Indian taxi driver assaulted in Australia

Indian taxi driver assaulted in Australia

The 48-year-old passenger was arrested after he attacked the cabbie last night, an AAP report said adding that the Indian taxi driver did not receive any major injuries.

After he was verbally abused by the passenger, the cabbie sought refuge at a Ballarat service station at about 2.15 am (local time) but the passenger followed him into the service station and allegedly assaulted him, a police spokeswoman was quoted as saying.

The taxi was also damaged in the incident, she said.

A man from Navigators, near Ballarat, was arrested at the scene and remains in police custody, the AAP report said. He is expected to be interviewed by police later today.

Meanwhile, in an exclusive report in 'The Age', Minister of State for External Affairs Shashi Tharoor has pointed out two main areas of concern.

He said first, Australia has a crime problem in the suburbs that it must attend to, and second, India was within its rights to speak out when its citizens face danger.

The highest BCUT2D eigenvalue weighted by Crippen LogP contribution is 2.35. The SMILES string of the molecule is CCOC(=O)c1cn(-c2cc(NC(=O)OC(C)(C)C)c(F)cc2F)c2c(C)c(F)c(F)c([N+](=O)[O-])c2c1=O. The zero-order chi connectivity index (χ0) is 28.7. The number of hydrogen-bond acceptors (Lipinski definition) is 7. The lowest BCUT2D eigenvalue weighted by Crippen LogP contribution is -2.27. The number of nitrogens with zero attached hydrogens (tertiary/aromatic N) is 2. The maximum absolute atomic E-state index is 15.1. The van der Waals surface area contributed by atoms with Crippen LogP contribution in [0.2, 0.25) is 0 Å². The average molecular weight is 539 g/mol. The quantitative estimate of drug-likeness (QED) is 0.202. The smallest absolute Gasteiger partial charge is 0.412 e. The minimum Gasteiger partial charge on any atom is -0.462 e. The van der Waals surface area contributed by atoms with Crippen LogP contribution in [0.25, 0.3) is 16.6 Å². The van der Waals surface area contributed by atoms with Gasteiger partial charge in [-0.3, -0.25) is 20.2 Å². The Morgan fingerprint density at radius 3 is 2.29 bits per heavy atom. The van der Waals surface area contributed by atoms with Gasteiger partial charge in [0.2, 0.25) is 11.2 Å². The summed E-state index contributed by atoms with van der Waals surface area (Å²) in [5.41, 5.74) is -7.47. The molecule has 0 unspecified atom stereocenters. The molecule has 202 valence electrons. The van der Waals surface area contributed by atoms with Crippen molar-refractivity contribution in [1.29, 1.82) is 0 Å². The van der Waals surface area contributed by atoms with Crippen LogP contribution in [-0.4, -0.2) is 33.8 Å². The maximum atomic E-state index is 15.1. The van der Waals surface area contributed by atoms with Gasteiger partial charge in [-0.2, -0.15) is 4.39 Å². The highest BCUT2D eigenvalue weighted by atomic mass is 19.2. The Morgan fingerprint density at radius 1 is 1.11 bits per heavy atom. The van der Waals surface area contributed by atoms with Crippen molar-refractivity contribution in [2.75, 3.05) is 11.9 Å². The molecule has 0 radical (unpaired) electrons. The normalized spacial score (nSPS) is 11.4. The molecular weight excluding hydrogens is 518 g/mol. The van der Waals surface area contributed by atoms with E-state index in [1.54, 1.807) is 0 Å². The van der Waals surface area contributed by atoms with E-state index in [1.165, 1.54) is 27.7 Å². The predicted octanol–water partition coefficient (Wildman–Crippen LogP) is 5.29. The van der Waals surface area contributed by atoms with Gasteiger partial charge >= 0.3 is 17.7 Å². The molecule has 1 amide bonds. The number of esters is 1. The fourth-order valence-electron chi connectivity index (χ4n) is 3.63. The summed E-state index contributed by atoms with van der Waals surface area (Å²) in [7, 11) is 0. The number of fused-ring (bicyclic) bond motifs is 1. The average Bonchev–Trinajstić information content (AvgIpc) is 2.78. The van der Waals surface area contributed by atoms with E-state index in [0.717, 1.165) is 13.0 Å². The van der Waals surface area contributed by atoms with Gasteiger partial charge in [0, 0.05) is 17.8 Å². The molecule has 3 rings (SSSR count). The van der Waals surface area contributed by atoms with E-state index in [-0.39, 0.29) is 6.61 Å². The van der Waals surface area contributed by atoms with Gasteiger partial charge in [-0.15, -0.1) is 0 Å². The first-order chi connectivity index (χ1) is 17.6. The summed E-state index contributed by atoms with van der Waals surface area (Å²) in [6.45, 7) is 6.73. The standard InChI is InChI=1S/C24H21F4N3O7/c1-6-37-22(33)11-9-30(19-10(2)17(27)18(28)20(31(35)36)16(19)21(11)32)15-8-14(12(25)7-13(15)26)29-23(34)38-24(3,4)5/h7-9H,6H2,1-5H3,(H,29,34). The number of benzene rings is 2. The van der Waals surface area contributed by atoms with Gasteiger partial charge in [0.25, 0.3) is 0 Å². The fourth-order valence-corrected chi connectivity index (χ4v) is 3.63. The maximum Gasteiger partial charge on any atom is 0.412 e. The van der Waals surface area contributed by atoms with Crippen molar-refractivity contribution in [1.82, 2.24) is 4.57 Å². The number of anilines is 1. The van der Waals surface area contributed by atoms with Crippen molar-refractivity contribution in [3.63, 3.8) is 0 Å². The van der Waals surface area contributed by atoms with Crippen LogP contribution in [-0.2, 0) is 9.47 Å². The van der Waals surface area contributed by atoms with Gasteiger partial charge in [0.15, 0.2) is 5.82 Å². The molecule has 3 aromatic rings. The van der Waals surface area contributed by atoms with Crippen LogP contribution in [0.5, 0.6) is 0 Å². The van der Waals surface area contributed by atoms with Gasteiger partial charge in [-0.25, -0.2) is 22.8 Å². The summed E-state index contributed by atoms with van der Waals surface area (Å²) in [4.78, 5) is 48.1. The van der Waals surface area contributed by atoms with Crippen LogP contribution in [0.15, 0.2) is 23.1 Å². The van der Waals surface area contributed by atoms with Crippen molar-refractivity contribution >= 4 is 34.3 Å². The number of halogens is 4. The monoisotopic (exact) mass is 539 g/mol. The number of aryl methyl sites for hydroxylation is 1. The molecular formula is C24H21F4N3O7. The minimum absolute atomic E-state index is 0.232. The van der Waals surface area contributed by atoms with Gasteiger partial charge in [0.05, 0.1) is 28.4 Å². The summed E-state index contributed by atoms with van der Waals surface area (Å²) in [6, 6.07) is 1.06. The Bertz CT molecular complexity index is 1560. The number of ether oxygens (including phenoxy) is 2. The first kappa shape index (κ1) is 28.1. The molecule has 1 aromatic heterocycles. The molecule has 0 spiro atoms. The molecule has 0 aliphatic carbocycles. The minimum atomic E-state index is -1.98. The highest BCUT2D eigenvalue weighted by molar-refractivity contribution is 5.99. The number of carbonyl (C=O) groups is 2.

"The whole racism issue has really coloured this debate in an unhealthy way, because when our media either seizes on that, or the Australian media in turn respond critically, we are essentially dealing with not black or brown or white, but red herrings," he said.

"We value our relationship with Australia, it's a friendly country... The truth is this is a problem of law and order, one that Australia is dealing with and needs to deal with internally.

But it cannot but affect us when our citizens are reported to be suffering."

Tharoor acknowledged the impact that India's "agitated media" had on the nation's public by its constant reporting of Australian racism.

"Without wanting to exaggerate in any way the extent of this violence, it does worry us how this has become almost a dominant perception of Australia in the minds of so many Indians," he said.

Tharoor was further quoted as saying "For an Indian mother to hear that her son has been assaulted in Australia, it little matters to her whether he was assaulted because of his race, or because he was in the wrong place at the wrong time, or because he was the wrong colour or the wrong height, or was carrying an iPod. She doesn't want her son to be assaulted."

"It's a very common human feeling and that's essentially what this is all about."